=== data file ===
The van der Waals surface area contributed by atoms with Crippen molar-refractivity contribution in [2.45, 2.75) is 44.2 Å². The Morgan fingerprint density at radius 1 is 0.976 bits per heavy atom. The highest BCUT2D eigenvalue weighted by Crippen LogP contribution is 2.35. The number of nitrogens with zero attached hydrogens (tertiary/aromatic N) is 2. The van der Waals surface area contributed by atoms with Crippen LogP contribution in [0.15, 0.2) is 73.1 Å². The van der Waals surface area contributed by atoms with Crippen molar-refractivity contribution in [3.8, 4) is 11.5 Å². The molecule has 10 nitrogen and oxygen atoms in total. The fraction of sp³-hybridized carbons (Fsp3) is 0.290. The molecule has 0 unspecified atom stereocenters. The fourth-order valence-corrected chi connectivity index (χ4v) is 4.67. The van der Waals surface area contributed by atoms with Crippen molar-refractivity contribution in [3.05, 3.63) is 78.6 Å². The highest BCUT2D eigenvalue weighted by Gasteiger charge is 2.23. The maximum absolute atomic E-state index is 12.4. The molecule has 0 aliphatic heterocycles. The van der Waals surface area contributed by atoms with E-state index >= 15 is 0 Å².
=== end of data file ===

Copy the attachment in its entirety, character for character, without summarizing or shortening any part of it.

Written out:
The van der Waals surface area contributed by atoms with Crippen molar-refractivity contribution in [2.45, 2.75) is 44.2 Å². The Morgan fingerprint density at radius 1 is 0.976 bits per heavy atom. The highest BCUT2D eigenvalue weighted by Crippen LogP contribution is 2.35. The number of nitrogens with zero attached hydrogens (tertiary/aromatic N) is 2. The van der Waals surface area contributed by atoms with Crippen LogP contribution in [0.15, 0.2) is 73.1 Å². The van der Waals surface area contributed by atoms with Crippen molar-refractivity contribution in [3.8, 4) is 11.5 Å². The molecule has 10 nitrogen and oxygen atoms in total. The fraction of sp³-hybridized carbons (Fsp3) is 0.290. The molecule has 0 unspecified atom stereocenters. The fourth-order valence-corrected chi connectivity index (χ4v) is 4.67. The van der Waals surface area contributed by atoms with Crippen molar-refractivity contribution in [3.05, 3.63) is 78.6 Å². The highest BCUT2D eigenvalue weighted by Gasteiger charge is 2.23. The maximum absolute atomic E-state index is 12.4. The molecule has 0 aliphatic heterocycles. The van der Waals surface area contributed by atoms with E-state index >= 15 is 0 Å².